asked the Secretary of State for Social Services how many area health authorities throughout Great Britain have public education programmes which promote the early detection and prevention of cancer.
I regret that the information sought about local campaigns is not available centrally. At the national level the Health Education Council is the body chiefly concerned and several of its programmes are of importance for the prevention of cancer.
asked the Secretary of State for Social Services if his Department has studied the review of various causes of cancer made for the Chemical Industries Association; and what conclusions they have drawn.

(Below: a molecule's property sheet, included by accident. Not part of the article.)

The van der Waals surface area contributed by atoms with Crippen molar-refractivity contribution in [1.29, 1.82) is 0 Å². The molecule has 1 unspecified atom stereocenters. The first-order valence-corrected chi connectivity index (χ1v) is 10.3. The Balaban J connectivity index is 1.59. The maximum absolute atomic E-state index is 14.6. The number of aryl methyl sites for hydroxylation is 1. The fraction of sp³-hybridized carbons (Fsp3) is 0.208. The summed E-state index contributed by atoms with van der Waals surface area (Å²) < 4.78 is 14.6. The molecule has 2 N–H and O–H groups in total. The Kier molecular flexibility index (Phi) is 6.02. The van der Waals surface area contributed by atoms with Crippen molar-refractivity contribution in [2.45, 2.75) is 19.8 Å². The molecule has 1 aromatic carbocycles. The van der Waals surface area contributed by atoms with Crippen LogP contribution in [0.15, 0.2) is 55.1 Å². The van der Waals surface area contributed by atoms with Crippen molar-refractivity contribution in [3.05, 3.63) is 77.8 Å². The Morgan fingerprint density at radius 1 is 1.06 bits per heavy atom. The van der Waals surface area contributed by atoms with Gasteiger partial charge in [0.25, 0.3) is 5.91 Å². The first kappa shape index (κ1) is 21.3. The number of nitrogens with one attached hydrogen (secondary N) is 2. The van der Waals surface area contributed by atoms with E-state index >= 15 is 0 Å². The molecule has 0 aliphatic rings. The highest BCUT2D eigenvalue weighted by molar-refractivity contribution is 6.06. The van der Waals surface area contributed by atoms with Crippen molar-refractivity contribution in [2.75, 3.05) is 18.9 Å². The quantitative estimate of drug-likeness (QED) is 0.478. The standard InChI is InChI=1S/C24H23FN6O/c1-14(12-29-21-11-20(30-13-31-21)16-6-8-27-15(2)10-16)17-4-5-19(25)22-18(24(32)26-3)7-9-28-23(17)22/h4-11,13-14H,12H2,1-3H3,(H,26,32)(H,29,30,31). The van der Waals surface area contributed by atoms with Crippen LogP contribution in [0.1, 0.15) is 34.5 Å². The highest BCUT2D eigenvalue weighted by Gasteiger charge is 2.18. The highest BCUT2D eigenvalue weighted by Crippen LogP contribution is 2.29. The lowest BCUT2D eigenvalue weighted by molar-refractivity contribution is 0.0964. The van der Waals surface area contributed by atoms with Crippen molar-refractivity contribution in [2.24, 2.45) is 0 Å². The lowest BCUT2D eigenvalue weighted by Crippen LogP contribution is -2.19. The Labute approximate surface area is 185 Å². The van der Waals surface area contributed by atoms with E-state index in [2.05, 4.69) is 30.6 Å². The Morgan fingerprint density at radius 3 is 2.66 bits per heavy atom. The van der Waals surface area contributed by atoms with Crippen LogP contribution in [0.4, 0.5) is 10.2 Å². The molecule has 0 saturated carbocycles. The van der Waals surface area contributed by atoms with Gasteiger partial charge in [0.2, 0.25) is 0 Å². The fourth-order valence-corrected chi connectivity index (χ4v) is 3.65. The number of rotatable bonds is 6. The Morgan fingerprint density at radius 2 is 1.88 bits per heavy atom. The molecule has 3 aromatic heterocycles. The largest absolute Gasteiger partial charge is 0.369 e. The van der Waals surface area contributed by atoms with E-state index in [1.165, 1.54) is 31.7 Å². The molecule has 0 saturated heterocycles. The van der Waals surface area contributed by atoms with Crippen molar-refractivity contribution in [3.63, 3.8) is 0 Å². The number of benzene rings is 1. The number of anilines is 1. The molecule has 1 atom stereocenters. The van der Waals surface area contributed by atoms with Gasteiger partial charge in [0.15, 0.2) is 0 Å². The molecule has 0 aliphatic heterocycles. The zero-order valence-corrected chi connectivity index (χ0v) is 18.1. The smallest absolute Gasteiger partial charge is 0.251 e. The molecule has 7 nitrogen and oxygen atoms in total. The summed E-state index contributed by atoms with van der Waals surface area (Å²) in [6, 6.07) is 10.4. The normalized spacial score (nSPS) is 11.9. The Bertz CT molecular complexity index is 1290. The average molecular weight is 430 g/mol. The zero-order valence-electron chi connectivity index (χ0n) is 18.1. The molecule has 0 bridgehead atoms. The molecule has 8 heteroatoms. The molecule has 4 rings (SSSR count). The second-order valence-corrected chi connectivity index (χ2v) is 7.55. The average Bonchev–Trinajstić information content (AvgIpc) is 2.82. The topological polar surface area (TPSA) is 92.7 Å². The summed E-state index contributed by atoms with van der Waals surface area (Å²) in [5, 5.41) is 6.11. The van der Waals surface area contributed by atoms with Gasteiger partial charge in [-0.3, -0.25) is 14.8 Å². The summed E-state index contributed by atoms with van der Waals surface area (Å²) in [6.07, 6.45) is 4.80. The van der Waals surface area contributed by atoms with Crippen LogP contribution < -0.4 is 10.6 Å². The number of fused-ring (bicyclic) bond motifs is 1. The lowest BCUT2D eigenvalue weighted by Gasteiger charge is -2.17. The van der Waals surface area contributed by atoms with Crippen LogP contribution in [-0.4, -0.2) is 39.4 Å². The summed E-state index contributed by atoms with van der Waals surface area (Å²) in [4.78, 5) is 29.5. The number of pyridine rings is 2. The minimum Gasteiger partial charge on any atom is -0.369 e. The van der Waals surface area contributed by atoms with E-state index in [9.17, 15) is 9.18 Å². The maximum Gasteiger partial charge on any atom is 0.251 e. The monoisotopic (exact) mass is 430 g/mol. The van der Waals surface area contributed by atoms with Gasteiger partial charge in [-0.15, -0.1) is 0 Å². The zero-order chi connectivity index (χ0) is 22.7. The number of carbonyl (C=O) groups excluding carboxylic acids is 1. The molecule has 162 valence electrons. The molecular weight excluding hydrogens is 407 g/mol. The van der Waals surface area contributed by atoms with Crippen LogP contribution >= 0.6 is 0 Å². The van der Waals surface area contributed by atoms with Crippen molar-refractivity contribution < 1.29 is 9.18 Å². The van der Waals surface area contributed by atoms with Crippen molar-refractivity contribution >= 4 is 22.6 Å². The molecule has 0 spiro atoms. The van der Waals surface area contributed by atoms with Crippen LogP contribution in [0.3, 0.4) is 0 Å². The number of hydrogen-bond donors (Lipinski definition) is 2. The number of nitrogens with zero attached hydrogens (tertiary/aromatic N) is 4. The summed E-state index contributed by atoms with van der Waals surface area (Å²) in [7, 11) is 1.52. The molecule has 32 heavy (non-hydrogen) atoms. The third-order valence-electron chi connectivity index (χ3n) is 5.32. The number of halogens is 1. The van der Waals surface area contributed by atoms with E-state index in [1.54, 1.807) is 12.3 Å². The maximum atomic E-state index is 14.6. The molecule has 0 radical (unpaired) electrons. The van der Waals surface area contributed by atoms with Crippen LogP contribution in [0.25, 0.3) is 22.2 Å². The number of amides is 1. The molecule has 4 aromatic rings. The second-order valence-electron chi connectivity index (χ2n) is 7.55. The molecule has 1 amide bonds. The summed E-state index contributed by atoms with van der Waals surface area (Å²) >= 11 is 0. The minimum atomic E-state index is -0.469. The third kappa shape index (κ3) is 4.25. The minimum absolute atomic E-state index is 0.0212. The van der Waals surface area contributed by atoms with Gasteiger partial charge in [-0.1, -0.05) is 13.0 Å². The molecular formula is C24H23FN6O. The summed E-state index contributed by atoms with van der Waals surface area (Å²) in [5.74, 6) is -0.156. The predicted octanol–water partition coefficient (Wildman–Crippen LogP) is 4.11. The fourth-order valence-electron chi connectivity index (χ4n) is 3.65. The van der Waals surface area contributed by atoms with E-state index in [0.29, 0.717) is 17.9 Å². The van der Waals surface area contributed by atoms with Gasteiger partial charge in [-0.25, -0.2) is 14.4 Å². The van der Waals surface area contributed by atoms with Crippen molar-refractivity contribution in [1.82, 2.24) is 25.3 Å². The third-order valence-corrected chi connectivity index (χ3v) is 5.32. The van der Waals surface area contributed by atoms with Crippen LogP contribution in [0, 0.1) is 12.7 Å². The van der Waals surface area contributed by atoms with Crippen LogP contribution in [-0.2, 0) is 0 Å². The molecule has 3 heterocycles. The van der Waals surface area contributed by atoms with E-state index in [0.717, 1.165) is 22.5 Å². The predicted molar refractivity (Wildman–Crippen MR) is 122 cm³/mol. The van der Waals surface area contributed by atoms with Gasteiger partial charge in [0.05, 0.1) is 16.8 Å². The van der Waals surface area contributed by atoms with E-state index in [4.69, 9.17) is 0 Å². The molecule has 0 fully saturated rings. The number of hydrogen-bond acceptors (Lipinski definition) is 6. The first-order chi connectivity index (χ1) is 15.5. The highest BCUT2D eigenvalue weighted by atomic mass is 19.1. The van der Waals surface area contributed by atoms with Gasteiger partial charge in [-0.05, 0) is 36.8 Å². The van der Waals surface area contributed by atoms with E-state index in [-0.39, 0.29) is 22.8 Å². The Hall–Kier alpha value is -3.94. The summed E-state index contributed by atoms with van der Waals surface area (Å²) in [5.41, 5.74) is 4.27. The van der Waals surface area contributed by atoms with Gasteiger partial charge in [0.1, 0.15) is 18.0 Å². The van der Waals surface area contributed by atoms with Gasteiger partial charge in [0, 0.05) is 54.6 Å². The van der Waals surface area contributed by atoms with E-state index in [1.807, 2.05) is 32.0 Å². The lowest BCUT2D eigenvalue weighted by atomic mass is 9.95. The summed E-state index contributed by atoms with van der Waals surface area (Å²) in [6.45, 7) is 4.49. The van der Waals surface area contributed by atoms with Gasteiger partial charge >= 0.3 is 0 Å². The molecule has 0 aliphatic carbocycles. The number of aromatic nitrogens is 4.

[pursuant to his reply, 29 July 1980, c. 611]: The paper is seen as a useful review of some of the available studies of morbidity and mortality attributed to cancer. It draws attention also to the many difficulties in analysing the complex causes of cancer. These include the problems of extrapolating from studies in which animals are given high exposure over short periods, to the effects on man of low exposure over a long term, and of taking into account personal factors, for example dietary and social habits. It would be unwise to draw unequivocal conclusions from a single review of this nature, which was prepared with the stated intention of countering previous assertions on the causes of cancer, and which is of a length within which an adequate examination of all the relevant factors is not possible. The paper's conclusions are, however, in broad agreement with the assessment, accepted by the majority of scientific observers, that current knowledge suggests occupational factors account for between 1 and 5 per cent. of all cancers.